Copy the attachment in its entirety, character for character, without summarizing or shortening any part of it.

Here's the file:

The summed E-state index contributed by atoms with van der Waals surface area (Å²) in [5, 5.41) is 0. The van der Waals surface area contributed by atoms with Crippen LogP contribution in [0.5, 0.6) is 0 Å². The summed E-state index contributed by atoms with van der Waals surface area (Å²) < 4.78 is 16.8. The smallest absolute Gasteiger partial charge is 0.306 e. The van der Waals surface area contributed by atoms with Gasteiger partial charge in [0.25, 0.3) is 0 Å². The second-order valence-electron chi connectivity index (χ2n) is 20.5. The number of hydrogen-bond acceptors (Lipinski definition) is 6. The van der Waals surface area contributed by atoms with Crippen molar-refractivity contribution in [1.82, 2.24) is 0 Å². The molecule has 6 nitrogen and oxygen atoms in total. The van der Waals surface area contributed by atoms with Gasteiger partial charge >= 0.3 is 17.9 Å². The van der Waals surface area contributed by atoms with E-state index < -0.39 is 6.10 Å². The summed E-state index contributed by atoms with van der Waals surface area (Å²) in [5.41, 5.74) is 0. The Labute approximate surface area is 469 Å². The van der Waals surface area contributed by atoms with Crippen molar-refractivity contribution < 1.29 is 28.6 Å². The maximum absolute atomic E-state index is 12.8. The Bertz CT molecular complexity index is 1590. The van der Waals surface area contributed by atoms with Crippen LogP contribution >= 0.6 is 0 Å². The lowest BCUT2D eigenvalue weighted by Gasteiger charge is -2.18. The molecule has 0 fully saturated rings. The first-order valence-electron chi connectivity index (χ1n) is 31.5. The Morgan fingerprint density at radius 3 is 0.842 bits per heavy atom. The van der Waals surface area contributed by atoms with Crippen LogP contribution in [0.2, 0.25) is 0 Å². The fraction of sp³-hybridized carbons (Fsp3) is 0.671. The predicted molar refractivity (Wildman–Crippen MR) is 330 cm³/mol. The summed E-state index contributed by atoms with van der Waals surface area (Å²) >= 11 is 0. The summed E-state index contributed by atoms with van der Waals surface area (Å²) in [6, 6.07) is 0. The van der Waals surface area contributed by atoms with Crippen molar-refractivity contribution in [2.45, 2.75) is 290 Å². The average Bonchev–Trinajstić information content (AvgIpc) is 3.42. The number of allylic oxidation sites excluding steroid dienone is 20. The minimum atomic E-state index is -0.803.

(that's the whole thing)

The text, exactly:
The summed E-state index contributed by atoms with van der Waals surface area (Å²) in [5, 5.41) is 0. The van der Waals surface area contributed by atoms with Crippen LogP contribution in [0.5, 0.6) is 0 Å². The summed E-state index contributed by atoms with van der Waals surface area (Å²) < 4.78 is 16.8. The smallest absolute Gasteiger partial charge is 0.306 e. The van der Waals surface area contributed by atoms with Gasteiger partial charge in [0.25, 0.3) is 0 Å². The second-order valence-electron chi connectivity index (χ2n) is 20.5. The number of hydrogen-bond acceptors (Lipinski definition) is 6. The van der Waals surface area contributed by atoms with Crippen molar-refractivity contribution in [1.82, 2.24) is 0 Å². The molecule has 6 nitrogen and oxygen atoms in total. The van der Waals surface area contributed by atoms with Gasteiger partial charge >= 0.3 is 17.9 Å². The van der Waals surface area contributed by atoms with E-state index < -0.39 is 6.10 Å². The summed E-state index contributed by atoms with van der Waals surface area (Å²) in [5.41, 5.74) is 0. The Labute approximate surface area is 469 Å². The van der Waals surface area contributed by atoms with Crippen molar-refractivity contribution < 1.29 is 28.6 Å². The maximum absolute atomic E-state index is 12.8. The Bertz CT molecular complexity index is 1590. The van der Waals surface area contributed by atoms with Crippen LogP contribution >= 0.6 is 0 Å². The lowest BCUT2D eigenvalue weighted by Gasteiger charge is -2.18. The molecule has 0 fully saturated rings. The first-order valence-electron chi connectivity index (χ1n) is 31.5. The Morgan fingerprint density at radius 3 is 0.842 bits per heavy atom. The van der Waals surface area contributed by atoms with Crippen LogP contribution in [0.2, 0.25) is 0 Å². The fraction of sp³-hybridized carbons (Fsp3) is 0.671. The predicted molar refractivity (Wildman–Crippen MR) is 330 cm³/mol. The summed E-state index contributed by atoms with van der Waals surface area (Å²) >= 11 is 0. The summed E-state index contributed by atoms with van der Waals surface area (Å²) in [6, 6.07) is 0. The van der Waals surface area contributed by atoms with Crippen molar-refractivity contribution in [2.45, 2.75) is 290 Å². The average Bonchev–Trinajstić information content (AvgIpc) is 3.42. The number of allylic oxidation sites excluding steroid dienone is 20. The minimum atomic E-state index is -0.803.